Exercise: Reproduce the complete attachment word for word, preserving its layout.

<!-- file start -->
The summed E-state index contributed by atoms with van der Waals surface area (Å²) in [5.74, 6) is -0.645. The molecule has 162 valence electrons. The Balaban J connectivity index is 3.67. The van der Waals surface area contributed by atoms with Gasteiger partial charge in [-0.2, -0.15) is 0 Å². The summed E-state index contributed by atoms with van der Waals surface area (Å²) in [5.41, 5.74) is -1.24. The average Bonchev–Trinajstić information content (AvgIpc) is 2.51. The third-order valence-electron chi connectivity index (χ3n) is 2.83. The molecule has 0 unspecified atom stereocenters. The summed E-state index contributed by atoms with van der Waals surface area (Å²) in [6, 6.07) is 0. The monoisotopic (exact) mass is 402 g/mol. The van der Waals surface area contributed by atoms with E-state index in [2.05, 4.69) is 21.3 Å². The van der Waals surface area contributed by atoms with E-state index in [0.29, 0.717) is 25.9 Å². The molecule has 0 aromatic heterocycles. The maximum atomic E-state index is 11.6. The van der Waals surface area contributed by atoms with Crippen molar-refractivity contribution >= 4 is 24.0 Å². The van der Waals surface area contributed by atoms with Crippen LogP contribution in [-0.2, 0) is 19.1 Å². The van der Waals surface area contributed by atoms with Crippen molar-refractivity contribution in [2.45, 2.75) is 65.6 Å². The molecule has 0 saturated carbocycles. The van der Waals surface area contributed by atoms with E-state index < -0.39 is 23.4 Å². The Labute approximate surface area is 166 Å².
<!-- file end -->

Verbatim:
The summed E-state index contributed by atoms with van der Waals surface area (Å²) in [5.74, 6) is -0.645. The molecule has 162 valence electrons. The Balaban J connectivity index is 3.67. The van der Waals surface area contributed by atoms with Gasteiger partial charge in [-0.2, -0.15) is 0 Å². The summed E-state index contributed by atoms with van der Waals surface area (Å²) in [5.41, 5.74) is -1.24. The average Bonchev–Trinajstić information content (AvgIpc) is 2.51. The third-order valence-electron chi connectivity index (χ3n) is 2.83. The molecule has 0 unspecified atom stereocenters. The summed E-state index contributed by atoms with van der Waals surface area (Å²) in [6, 6.07) is 0. The monoisotopic (exact) mass is 402 g/mol. The van der Waals surface area contributed by atoms with E-state index in [2.05, 4.69) is 21.3 Å². The van der Waals surface area contributed by atoms with E-state index in [0.29, 0.717) is 25.9 Å². The molecule has 0 aromatic heterocycles. The maximum atomic E-state index is 11.6. The van der Waals surface area contributed by atoms with Crippen molar-refractivity contribution >= 4 is 24.0 Å². The van der Waals surface area contributed by atoms with Crippen LogP contribution in [-0.2, 0) is 19.1 Å². The van der Waals surface area contributed by atoms with Crippen molar-refractivity contribution in [2.45, 2.75) is 65.6 Å². The molecule has 0 saturated carbocycles. The van der Waals surface area contributed by atoms with E-state index < -0.39 is 23.4 Å². The Labute approximate surface area is 166 Å².